Cameras today are very impressive, each in their own way; all having tremendous capabilities from traditional stand alone models, to those on mobile phone devices. Obviously, without the camera, nothing one “sees” can be recorded. There is much to be learned about this “seeing” business. The image above is about as simple a image one might find. It’s colorful, it’s interesting in a way, it’s historical, and above all it’s simple. The key point is, however, I saw it and I bet few others did from this same perspective. It’s nice to be able to recognize a nice photo composition such as this while you’re wandering around with camera in hand.
Digital images are easy to record on large capacity memory cards today, being very reasonable in cost. It’s not at all like the film days when we were limited to a small number of shots. Back then we were a bit more selective in how we used the limited 24 or 36 exposures we had on a roll of film. Today, with even a small capacity memory card installed, some may try to capture everything they see. For instance, while traveling through popular vacation destinations, not wanting to miss anything, their thoughts may be, “I’ll just click away and sort it all out when I get back home.” What they wind up with could be a mix of common images, few if any being really that interesting. And then they’ll take (say) those fifty photos made while standing in the same spot at the main overlook of the Grand Canyon, and share them all on social media for all their friends to see and admire. I’ll call that “photo overload.”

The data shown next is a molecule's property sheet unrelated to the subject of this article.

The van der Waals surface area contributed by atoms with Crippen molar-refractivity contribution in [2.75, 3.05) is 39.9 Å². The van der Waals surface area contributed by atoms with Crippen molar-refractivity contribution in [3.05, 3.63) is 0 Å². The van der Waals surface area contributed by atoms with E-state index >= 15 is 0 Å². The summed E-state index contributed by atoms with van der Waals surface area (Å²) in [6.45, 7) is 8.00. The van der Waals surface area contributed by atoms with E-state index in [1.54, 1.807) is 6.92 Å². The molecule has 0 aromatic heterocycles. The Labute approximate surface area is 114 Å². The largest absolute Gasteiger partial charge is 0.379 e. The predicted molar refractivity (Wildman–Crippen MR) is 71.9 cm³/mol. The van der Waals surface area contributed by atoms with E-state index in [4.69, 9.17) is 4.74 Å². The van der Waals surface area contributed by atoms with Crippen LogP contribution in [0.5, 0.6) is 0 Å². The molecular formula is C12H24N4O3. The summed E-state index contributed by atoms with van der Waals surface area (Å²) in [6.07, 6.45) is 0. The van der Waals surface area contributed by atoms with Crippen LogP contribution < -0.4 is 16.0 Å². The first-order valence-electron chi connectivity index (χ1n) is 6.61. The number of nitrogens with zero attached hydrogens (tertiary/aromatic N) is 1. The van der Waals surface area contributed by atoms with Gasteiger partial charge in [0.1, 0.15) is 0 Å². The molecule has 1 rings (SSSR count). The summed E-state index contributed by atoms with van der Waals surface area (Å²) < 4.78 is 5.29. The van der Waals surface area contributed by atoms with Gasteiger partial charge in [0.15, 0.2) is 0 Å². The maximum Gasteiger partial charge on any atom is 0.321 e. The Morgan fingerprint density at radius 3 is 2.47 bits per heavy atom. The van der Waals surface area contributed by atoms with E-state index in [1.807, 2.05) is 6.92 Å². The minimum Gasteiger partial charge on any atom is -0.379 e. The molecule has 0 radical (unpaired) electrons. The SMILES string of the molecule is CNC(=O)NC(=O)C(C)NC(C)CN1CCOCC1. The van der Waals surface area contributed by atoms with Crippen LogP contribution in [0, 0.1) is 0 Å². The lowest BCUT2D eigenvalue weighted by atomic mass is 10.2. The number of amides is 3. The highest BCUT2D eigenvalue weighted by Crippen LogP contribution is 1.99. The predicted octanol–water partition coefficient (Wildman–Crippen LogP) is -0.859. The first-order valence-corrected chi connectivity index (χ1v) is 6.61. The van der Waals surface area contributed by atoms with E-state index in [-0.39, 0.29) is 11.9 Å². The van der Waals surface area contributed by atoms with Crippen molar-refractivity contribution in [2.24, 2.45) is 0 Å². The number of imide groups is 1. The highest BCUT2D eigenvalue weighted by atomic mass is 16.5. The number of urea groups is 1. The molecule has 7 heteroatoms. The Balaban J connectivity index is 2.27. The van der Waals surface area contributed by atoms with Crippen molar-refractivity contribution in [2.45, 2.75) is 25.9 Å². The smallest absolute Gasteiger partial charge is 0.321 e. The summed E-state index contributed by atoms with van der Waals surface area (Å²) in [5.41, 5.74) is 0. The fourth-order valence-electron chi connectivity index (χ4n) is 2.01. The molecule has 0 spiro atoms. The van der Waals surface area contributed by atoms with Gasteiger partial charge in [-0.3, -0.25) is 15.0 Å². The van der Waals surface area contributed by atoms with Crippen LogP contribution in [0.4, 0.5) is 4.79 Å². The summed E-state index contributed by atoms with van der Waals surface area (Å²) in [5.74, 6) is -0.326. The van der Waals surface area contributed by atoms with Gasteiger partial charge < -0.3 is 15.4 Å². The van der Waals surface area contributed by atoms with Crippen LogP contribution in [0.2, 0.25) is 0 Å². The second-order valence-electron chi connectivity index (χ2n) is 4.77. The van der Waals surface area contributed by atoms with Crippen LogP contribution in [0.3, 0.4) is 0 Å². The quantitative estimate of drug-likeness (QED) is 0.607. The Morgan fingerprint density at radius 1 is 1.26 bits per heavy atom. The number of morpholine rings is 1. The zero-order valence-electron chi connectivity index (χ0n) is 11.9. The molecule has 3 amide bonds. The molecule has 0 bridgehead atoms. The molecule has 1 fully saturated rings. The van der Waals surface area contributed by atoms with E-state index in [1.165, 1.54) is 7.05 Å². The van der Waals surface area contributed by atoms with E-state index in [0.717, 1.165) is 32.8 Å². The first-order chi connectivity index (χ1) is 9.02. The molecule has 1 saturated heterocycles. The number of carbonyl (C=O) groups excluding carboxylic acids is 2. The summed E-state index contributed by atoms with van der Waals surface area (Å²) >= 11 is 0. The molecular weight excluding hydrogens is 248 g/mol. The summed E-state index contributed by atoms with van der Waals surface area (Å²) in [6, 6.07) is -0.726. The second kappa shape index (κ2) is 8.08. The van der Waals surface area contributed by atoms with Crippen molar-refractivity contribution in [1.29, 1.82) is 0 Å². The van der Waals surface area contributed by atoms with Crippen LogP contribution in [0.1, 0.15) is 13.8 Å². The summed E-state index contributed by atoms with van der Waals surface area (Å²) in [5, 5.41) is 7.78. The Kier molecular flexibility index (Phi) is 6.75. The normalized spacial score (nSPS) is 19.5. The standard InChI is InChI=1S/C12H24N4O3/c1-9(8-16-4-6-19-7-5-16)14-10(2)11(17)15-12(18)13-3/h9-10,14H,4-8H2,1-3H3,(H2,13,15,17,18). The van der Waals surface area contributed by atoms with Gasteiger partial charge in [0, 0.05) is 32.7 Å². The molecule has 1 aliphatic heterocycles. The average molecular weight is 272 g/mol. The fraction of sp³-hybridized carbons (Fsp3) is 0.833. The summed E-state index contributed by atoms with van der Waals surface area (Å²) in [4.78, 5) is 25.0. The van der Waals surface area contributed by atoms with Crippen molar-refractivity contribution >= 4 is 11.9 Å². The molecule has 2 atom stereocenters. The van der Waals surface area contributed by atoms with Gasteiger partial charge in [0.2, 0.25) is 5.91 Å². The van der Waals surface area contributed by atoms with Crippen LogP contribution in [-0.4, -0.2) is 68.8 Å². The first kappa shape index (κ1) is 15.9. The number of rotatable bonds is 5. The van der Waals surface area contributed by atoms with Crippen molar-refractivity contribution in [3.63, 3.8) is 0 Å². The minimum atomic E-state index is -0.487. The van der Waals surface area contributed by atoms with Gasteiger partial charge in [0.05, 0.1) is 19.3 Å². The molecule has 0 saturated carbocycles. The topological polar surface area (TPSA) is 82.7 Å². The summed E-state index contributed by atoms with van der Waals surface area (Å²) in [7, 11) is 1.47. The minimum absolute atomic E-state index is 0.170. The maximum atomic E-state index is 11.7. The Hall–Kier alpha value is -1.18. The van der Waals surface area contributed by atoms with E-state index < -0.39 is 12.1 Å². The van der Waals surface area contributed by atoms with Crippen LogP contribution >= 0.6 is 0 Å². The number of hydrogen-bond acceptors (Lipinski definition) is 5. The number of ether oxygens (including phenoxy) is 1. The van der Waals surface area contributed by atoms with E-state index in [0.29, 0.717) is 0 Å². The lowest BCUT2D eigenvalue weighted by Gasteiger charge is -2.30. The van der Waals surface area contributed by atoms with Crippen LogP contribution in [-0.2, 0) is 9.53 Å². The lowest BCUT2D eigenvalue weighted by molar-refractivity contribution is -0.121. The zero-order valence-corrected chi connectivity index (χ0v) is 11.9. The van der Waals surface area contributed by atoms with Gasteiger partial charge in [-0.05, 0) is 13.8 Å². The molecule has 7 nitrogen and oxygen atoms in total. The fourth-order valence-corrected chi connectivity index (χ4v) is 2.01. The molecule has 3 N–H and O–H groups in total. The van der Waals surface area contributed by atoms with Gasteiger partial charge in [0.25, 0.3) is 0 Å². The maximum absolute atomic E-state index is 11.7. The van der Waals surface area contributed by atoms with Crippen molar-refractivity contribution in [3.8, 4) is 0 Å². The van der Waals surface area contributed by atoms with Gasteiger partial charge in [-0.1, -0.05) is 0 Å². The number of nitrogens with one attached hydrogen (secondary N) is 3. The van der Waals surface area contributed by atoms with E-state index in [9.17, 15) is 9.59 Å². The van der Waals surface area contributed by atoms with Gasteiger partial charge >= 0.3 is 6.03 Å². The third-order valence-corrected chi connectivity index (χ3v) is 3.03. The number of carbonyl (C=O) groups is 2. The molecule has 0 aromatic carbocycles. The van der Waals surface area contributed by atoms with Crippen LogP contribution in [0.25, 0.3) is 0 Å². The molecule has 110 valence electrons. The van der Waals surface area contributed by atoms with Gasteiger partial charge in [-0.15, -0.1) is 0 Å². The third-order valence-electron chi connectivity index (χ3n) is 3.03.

Now, there’s certainly nothing wrong with making several photos of the same thing. But if we’re going to do that, can we compose each image in the lens a bit differently from the others? And then, when we get ready to share our work, might we select the “best” compositions and publish only those for others to admire? Don’t stand in the same spot when you make those images. Perhaps make one image a wide angle view, and another a close up from a new location. Moving your feet from time to time can have nice results when photography is involved.
So, I say “be different” with each image you make. Move around getting contrasting views of the same scene or object. Limit what you share online to those images you select as being your best. And lastly, keep it simple. Over time if you’ll do this, I think you’ll start to develop a “photographic eye” causing you to see things around you that most others might miss entirely. This is what interesting photography is all about.